See also next section on trapping animals.
capture (1st number) ==> mark ==> release ==> recapture
to estimate the size of the population of the animal.
You set a trap of some sort that is likely
to capture, without harm to them, the animal whose population
you wish to estimate. (see next section for methods of trapping)
After capturing your 1st sample of the population,
count them and mark them in some harmless way and release them
back into their habitat - their local environment.
You then set the same trap in the
same place, same time of day and leave for the same time as the
first experiment to get a 2nd sample of the animal.
Therefore you have recaptured a 2nd
sample of the population.
You then count how many of
them are marked from the first sample.
The population size is estimated from
number in 1st sample x number in 2nd sample
|| number in 2nd
sample previously marked in 1st sample
The calculation is quite simple (unlike the capturing
Suppose 40 of a specific animal were caught in a
trap in 1 hour.
The next day, at the same time, 35 of the same
animal were caught in 1 hour for the 2nd sample.
If 7 of the 2nd sample were marked from the 1st
sample, calculate the size of the population.
population size = 40 x 35 / 7 = 400
This is not very accurate because of
several assumptions made:
There has been no change in
population size - best done in consecutive days with the same
weather conditions - less time for births/deaths between counts.
The markings haven't affected the
chance of the animals survival - bright colours not recommended -
makes them more visible to predators!
A pooter for catching insects
A pooter is a simple device for collecting
insects on the ground - no good if they are flying around! The
pooter consist of a bottle/tall beaker with the sealed with a larger
rubber bung. Two plastic/glass tubes pass through the bung.
The idea is to put the longer tube end over an insect and suck on
the shorter tube to capture the insect. The shorter tube
contains a fine mesh so that you don't suck the insect into your
You can investigate several contrasting areas
and suck in as many insects as you can in a given time e.g. 5
minutes. Count the number of insects caught and then repeat
in another selected area of the same size - which could be
the area in a 1 m2 quadrat.
A pitfall trap to catch insects
A pitfall trap consists of a steep-sided
container like a tall jam jar, which is sunk into a hole in the
ground of the habitat you are investigating e.g. part of a field or
your own garden! The top of the container is covered with a
raised cover which allows for the trap to be partly open. Any
creature wandering in, falls down into the trap, but can't escape
because of the steep sides of the container. The cover also
protects the trap from the weather.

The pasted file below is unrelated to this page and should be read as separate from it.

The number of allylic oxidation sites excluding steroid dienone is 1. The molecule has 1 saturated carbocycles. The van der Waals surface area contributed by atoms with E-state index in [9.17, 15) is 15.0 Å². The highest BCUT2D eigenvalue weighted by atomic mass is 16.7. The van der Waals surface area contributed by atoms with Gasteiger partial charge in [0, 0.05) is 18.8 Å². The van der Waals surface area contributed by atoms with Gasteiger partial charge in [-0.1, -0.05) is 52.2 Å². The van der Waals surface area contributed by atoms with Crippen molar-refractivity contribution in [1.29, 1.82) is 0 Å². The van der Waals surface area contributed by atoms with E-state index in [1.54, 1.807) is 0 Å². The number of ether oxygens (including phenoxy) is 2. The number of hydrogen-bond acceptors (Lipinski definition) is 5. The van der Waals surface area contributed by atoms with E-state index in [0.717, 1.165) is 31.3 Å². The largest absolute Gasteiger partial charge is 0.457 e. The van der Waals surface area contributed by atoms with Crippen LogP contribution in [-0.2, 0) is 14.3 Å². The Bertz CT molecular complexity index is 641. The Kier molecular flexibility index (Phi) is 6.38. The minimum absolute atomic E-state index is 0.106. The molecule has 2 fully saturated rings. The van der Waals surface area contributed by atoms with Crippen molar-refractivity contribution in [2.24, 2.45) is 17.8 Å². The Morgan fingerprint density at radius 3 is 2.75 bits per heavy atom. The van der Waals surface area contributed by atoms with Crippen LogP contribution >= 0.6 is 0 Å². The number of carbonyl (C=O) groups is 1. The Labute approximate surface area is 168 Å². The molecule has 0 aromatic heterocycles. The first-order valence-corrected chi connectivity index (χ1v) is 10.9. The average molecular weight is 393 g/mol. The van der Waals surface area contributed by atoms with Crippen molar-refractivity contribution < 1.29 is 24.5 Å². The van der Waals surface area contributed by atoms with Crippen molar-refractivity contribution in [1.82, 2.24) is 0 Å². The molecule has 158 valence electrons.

You leave the pitfall trap overnight in the
first selected area and in the morning you can count the number of
insects trapped. The following night you can select another
area to sample and compare the results. You leave the traps in place
for the same time. You could leave the trap in the same place and
compare daytime and nighttime or at the same time period of daytime
in different weather conditions.
Using nets to catch animals (e.g. insects or fish)
There are also sorts of nets depending on what
you want to catch and where.
A sweep net is a made of a strong cloth
mesh that can be swept through long grass, nettles or reeds to catch
weevils, plant bugs, leafhoppers, beetles, spiders, wood wasps and
You stand still in your chosen sample area
and sweep the net once from left to right through vegetation.
You then have to quickly sweep the net up
and turn the contents of the net into a container to count the
insects - or whatever else you catch.
You then repeat the sweep in a second
location and compare the numbers of the two catches.
For aquatic locations you can use a simple
pond net, usually made of a plastic mesh - the size of the mesh
can be varied depending on what you want to catch.
With a pond net you can catch insects,
small fish, water snails and other animals from ponds and
Like with the sweep net, stand in your 1st
location and sweep the net along the bottom of the pond and
Turn the contents of the net out into a
white dish and count the organisms you have caught.
Repeat the pond net sweep in another
location and repeat the count via the white dish.
This allows you to compare several
different locations in the same habitat e.g. near the bank of
further out in deeper water (take care!).
Most moth traps use a light source to
attract moths into a trap at night. Pheromone traps are also used.
All moth traps have the same basic design using a powerful lamp
light to attract the moths and a box (not a net) in which the moths
get trapped for later examination.
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